With all the changes in popular music over the decades, the stereotypes about being…
- Posted on Aug 3rd 2010 4:00PM by Steve Hochman
Atlas, an Anglo-Egyptian raised in Belgium and England, and launched to renown through the world-fusion electronica of Transglobal Underground before starting her own wide-ranging solo career, juggled French, Arabic and English in the lyrics while the six-member band went even further. And yet never was there a sense of disjointedness, culture-hopping or even juxtaposition. At one point, pianist Alcyona Mick used Aly El Minyawi's percolating Arabic rhythms as a launching pad for a churning salsa solo straight out of Eddie Palmieri, with violinist/musical director Samy Bishai and cellist Peggy Baldwin (the latter a one-day hire but sounding as if she'd played with the ensemble for years) joining in to evoke swaying palm trees with their sinuous lines. Cairo? Havana? Take your pick. The dozens of people who got up to sway themselves would be happy with either.
Drake's 'River Man' made a trickier connection of Cairo to Cambridge, but it was no less natural with the Arabization of the vocals and strings not having to stray too far from the original's understated delivery and suitably meandering strings. It was one of three songs played this night that come from Atlas' upcoming album, 'Mounqaliba,' due for Sept. 21 release. There would have been more new selections, but ney player Louai Alhenawi, a key component of the band, got tied up in US visa process red tape. Still, it's a good preview of the music therein, including opener 'Makaan,' a fittingly dusky tone-setter.
Natacha Atlas, 'Makaan'
Musically, the album effectively builds on Atlas' last two albums, 2006's 'Mish Maoul' and 2008's 'Ana Hina,' which personalized Arabic pop traditions and applied the artist's aesthetics to such classics as Simone's 'Black is the Color of My True Loves Hair.' On the new one, she ranges from a version of Arabic standard 'Muwasha Ozkourini' (inspired by a Rahbany Brothers version and played at the Skirball) to Françoise Hardy's mid-'60s Parisian hit 'La Nuit Est Sur La Ville' (unlike the Nick Drake song, which was unfamiliar to Atlas until Bishai recommended it for this project, this was a favorite in her home during her youth).
In addition, Atlas spotlights the work of two other intriguing figures: Jacque Fresco and Peter Joseph. Not familiar with their music? That's understandable. They're not musicians. They're social critics and theorists. And the transitions they represent are to a radical shift of our economic systems.
"It's a concept album, in a sense," she said in by phone from her Chicago hotel room the day before the concert. Exactly what the concept is eludes her at first, and she turns to Bishai to help for a minute but then resumes, explaining the literally transitional interludes linking some of the album's tracks.
"'Mounqaliba' means 'in a state of reversal,'" she explained. "Evolution's been arrested and going in a state of reversal. The technology is out there to eradicate so many of the problems of the world, but it's been arrested by the fact that corporate conglomerates are ruling what's going on."
She points to 'Zeitgeist: The Addendum,' Joseph's latest film exploring the Zeitgeist Movement, a campaign in part to abandon the money/profit-based economy in favor of a resources-based system. That, in turn, is associated with the Venus Project, founded in 1975 by the now-94-year-old Fresco, a veteran design engineer following in the footsteps of such previous figures as Herbert Marcuse and Buckminster Fuller, who married engineering with socioeconomic theories. A few audio clips from the film featuring Fresco's voice are interspersed through 'Mounqaliba,' crafted into somewhat ambient musical settings.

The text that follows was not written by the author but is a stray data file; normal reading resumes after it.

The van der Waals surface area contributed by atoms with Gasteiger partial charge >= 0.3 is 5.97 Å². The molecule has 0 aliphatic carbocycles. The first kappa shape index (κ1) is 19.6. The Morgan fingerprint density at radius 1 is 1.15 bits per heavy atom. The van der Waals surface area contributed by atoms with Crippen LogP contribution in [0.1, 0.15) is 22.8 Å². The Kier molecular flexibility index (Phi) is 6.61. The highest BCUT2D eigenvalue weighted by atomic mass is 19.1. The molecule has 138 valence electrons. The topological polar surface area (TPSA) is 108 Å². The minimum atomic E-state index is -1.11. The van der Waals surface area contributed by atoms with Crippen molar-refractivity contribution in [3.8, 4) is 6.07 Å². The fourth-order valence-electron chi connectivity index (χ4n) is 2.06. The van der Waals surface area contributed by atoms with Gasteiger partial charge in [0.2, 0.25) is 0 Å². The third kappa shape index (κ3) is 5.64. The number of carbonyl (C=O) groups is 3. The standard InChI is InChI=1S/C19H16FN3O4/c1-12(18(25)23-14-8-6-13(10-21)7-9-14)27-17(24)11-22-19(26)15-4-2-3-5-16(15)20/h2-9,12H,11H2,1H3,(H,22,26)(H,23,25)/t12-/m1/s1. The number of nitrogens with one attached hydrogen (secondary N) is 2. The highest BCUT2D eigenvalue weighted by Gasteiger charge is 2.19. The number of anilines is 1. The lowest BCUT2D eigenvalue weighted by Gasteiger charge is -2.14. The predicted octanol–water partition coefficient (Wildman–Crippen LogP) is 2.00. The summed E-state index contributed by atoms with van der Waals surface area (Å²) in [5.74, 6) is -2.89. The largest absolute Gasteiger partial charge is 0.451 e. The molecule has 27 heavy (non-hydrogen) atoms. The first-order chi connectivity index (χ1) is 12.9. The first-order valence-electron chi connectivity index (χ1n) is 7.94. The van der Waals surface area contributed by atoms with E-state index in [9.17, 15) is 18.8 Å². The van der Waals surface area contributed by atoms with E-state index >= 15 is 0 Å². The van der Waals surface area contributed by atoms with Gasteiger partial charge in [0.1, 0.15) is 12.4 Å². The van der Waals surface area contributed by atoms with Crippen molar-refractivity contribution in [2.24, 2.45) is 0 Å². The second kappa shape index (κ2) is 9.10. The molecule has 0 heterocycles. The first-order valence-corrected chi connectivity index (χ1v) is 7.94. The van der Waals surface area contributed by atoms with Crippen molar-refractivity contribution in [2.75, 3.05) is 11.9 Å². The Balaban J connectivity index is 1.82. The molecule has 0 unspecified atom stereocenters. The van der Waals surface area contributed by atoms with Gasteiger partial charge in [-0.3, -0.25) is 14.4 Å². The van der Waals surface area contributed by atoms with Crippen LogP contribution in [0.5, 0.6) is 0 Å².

Fear not. This is an album of poetry, not polemics. There is some content, Atlas acknowledges, that could be seen a political -- but not in an explicit or pedantic way. 'Makaan' finds a solid balance.
"It's almost a poem that imagines a utopian place where we have all evolved beyond what we are now," she says. "Money is the religion and that's actually the problem. So the album reflects the questions about certain things in the interludes, more than the songs. The last song, 'Nafourat El Anwar,' is a poem about the fountain of light. The title means 'The Fountain of Lights,' which is an Arabic poem. And a few songs are romantic and poetical."
If the political intent is left relatively low-key on the album, the musical intent is upfront.
"The musical philosophy was to bridge Western classical music, Western orchestral settings with the strings, and Arabic music," she says. "I just wanted to go a bit more orchestral than 'AnaHina.' That led the way, but then we jumped off the diving board with more orchestral, semi-symphonic ideas."
And jumping further, that's a campaign she'd like to lead.
"We'd like to do workshops with university orchestras where we would introduce Arabic music to classical string players, teach Arabic bowing techniques, introduce them to a foundation of Arabic music as an integration," she says. "Samy and I would like to do that in the future. I just thing that the more you can introduce musicians, especially musicians who are serious about pursuing long-term careers, like classical or jazz musicians, the more you can expose them to Eastern music – whether far Eastern or Middle Eastern, it opens their world, as well."